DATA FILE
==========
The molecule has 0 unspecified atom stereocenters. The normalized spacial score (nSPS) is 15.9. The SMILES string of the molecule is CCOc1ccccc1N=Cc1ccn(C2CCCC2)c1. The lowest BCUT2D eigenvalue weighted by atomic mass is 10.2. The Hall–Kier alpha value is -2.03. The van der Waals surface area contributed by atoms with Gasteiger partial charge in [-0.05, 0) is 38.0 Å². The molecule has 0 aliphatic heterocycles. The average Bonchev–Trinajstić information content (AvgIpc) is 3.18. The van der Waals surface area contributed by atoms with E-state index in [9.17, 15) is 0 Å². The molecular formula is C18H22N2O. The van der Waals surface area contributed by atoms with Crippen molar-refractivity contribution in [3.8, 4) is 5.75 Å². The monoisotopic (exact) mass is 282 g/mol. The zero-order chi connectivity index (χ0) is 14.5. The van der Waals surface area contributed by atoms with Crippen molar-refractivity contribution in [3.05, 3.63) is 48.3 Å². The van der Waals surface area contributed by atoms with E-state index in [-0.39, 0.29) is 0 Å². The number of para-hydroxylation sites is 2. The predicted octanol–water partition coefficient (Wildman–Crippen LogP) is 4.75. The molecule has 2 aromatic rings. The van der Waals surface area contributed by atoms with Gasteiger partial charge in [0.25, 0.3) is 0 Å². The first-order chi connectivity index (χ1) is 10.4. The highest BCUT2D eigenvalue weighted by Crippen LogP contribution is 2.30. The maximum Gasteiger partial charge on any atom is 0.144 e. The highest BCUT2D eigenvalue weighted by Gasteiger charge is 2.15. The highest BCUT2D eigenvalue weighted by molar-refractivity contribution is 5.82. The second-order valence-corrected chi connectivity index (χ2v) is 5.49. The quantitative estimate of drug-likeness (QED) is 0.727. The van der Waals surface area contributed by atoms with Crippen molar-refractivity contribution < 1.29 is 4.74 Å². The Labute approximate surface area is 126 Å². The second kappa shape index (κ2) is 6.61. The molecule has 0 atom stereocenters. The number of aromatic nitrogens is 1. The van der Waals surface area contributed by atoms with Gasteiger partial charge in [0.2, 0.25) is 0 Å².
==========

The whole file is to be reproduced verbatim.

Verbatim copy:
The molecule has 0 unspecified atom stereocenters. The normalized spacial score (nSPS) is 15.9. The SMILES string of the molecule is CCOc1ccccc1N=Cc1ccn(C2CCCC2)c1. The lowest BCUT2D eigenvalue weighted by atomic mass is 10.2. The Hall–Kier alpha value is -2.03. The van der Waals surface area contributed by atoms with Gasteiger partial charge in [-0.05, 0) is 38.0 Å². The molecule has 0 aliphatic heterocycles. The average Bonchev–Trinajstić information content (AvgIpc) is 3.18. The van der Waals surface area contributed by atoms with E-state index in [9.17, 15) is 0 Å². The molecular formula is C18H22N2O. The van der Waals surface area contributed by atoms with Crippen molar-refractivity contribution in [3.8, 4) is 5.75 Å². The monoisotopic (exact) mass is 282 g/mol. The zero-order chi connectivity index (χ0) is 14.5. The van der Waals surface area contributed by atoms with Crippen molar-refractivity contribution in [3.05, 3.63) is 48.3 Å². The van der Waals surface area contributed by atoms with E-state index in [-0.39, 0.29) is 0 Å². The number of para-hydroxylation sites is 2. The predicted octanol–water partition coefficient (Wildman–Crippen LogP) is 4.75. The molecule has 2 aromatic rings. The van der Waals surface area contributed by atoms with Gasteiger partial charge in [0.25, 0.3) is 0 Å². The first-order chi connectivity index (χ1) is 10.4. The highest BCUT2D eigenvalue weighted by Crippen LogP contribution is 2.30. The maximum Gasteiger partial charge on any atom is 0.144 e. The highest BCUT2D eigenvalue weighted by Gasteiger charge is 2.15. The highest BCUT2D eigenvalue weighted by molar-refractivity contribution is 5.82. The second-order valence-corrected chi connectivity index (χ2v) is 5.49. The quantitative estimate of drug-likeness (QED) is 0.727. The van der Waals surface area contributed by atoms with Crippen molar-refractivity contribution < 1.29 is 4.74 Å². The Labute approximate surface area is 126 Å². The second kappa shape index (κ2) is 6.61. The molecule has 0 atom stereocenters. The number of aromatic nitrogens is 1. The van der Waals surface area contributed by atoms with Gasteiger partial charge in [0.2, 0.25) is 0 Å².